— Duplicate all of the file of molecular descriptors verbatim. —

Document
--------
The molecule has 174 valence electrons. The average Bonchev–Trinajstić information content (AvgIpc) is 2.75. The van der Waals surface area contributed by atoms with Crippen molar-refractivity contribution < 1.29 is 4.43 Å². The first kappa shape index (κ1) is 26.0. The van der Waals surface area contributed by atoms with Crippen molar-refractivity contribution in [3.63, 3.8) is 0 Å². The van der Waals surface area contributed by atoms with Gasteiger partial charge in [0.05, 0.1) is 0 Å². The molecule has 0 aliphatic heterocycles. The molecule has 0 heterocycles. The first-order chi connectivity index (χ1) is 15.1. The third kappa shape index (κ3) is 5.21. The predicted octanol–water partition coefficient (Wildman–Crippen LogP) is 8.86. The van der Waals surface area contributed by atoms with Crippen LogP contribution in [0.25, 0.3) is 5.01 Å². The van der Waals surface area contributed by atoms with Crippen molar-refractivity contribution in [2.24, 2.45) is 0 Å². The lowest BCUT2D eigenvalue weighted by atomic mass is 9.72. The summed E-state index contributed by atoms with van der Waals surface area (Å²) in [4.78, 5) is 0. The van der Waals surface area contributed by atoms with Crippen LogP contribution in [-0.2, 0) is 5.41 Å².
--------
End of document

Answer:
The molecule has 174 valence electrons. The average Bonchev–Trinajstić information content (AvgIpc) is 2.75. The van der Waals surface area contributed by atoms with Crippen molar-refractivity contribution < 1.29 is 4.43 Å². The first kappa shape index (κ1) is 26.0. The van der Waals surface area contributed by atoms with Crippen molar-refractivity contribution in [3.63, 3.8) is 0 Å². The van der Waals surface area contributed by atoms with Gasteiger partial charge in [0.05, 0.1) is 0 Å². The molecule has 0 aliphatic heterocycles. The molecule has 0 heterocycles. The first-order chi connectivity index (χ1) is 15.1. The third kappa shape index (κ3) is 5.21. The predicted octanol–water partition coefficient (Wildman–Crippen LogP) is 8.86. The van der Waals surface area contributed by atoms with Crippen LogP contribution in [0.25, 0.3) is 5.01 Å². The van der Waals surface area contributed by atoms with Crippen molar-refractivity contribution in [2.24, 2.45) is 0 Å². The lowest BCUT2D eigenvalue weighted by atomic mass is 9.72. The summed E-state index contributed by atoms with van der Waals surface area (Å²) in [4.78, 5) is 0. The van der Waals surface area contributed by atoms with Crippen LogP contribution in [-0.2, 0) is 5.41 Å².